Monthly Archives: June 2016

Ask a Stranger, and a Co-worker

You can learn a lot from a TV show. No really. Silicon Valley on HBO is a favorite show–mostly because it is hilarious, but also because it really hits the reality of the tech world, and the world in general. Last week’s episode was a particularly brilliant example of reminding me to think about who I ask to review my work.

The premise: the characters in Silicon Valley have built an amazing platform that compresses videos and other large files. It works better than anything in existence, and all their tech friends LOVE it. It works flawlessly, but no one is using it. Why? The interface. They had only their tech friends review the way it functioned and, because they were all tech nerds, they understood it perfectly.

The solution: don’t turn to those who are in the same industry as you are for review. It is a great idea to include co-workers and people with insider knowledge. There is nothing like a fresh pair of eyes and a fresh brain from someone who understands what you are trying to accomplish. But when that perspective is the only one you get, you make a huge error.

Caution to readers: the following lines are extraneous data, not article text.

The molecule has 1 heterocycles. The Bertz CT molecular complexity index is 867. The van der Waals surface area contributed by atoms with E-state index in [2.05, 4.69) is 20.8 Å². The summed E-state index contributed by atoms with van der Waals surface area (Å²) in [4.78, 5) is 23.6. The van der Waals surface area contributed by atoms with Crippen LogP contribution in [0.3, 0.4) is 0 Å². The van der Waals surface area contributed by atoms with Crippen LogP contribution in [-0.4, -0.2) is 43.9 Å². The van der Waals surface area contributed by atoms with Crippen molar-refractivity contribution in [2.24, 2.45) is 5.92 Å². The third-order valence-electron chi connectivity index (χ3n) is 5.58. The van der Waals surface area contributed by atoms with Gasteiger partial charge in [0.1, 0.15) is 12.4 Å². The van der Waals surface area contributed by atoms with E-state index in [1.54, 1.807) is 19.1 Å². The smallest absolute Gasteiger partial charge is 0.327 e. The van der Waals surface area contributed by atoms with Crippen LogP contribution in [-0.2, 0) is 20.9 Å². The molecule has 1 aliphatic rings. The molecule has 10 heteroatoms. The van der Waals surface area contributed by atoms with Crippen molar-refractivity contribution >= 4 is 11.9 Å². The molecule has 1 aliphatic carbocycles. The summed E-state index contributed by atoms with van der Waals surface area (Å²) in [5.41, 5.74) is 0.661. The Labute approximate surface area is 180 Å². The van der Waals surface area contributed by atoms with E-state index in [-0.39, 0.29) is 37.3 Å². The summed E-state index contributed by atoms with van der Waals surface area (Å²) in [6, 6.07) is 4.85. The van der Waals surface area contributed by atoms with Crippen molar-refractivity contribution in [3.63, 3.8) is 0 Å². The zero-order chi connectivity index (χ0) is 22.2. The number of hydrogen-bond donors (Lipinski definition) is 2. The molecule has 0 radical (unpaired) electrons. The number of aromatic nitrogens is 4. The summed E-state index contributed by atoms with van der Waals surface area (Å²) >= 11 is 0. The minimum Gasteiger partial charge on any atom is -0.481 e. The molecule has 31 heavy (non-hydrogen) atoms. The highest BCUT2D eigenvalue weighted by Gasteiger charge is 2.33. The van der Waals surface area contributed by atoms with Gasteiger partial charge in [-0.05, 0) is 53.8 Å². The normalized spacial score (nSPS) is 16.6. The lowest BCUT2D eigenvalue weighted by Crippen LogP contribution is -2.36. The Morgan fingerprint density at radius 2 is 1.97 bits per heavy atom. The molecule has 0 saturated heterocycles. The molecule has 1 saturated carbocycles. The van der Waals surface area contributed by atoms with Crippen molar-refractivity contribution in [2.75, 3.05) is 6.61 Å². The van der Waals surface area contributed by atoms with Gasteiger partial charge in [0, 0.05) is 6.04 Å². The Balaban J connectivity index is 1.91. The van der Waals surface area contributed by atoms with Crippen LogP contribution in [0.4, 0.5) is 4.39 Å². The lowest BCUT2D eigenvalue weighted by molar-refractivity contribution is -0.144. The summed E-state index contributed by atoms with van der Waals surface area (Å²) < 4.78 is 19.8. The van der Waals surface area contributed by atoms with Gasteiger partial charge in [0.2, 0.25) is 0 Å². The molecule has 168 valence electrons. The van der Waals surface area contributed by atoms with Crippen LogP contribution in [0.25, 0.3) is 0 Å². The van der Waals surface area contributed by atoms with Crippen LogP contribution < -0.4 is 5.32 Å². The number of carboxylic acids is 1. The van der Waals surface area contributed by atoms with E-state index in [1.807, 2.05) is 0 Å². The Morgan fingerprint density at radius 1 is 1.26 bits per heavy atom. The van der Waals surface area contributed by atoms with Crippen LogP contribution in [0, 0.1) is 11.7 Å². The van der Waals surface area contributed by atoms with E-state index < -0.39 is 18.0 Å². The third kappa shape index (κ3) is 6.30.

Working on an identification poster for birds in Alabama for a project called the Alabama Birding Trails over the last month, I’ve turned to some of my close friends at the Birmingham Audubon Society for review and comment. We worked carefully through bird lists and photos to come up with the best of both worlds in terms of what birds you might be able to see here most readily and the best photos to showcase them.

And it has been fantastic working with such knowledgeable birders who give so freely of their time. But to rely solely on these expert birders would be to miss the point. We headed quickly down a rabbit hole by trying to include whether the birds were birds that breed in Alabama, when they arrive and when they depart. Throw into the mix a couple of birds that spend their summers here but do not breed here and others that only visit a small section of the state and confusion started to set in.

At that point, I backed away and rethought the end-user. After tracking down a librarian who doesn’t have any background in bird-watching, we got the project back on track.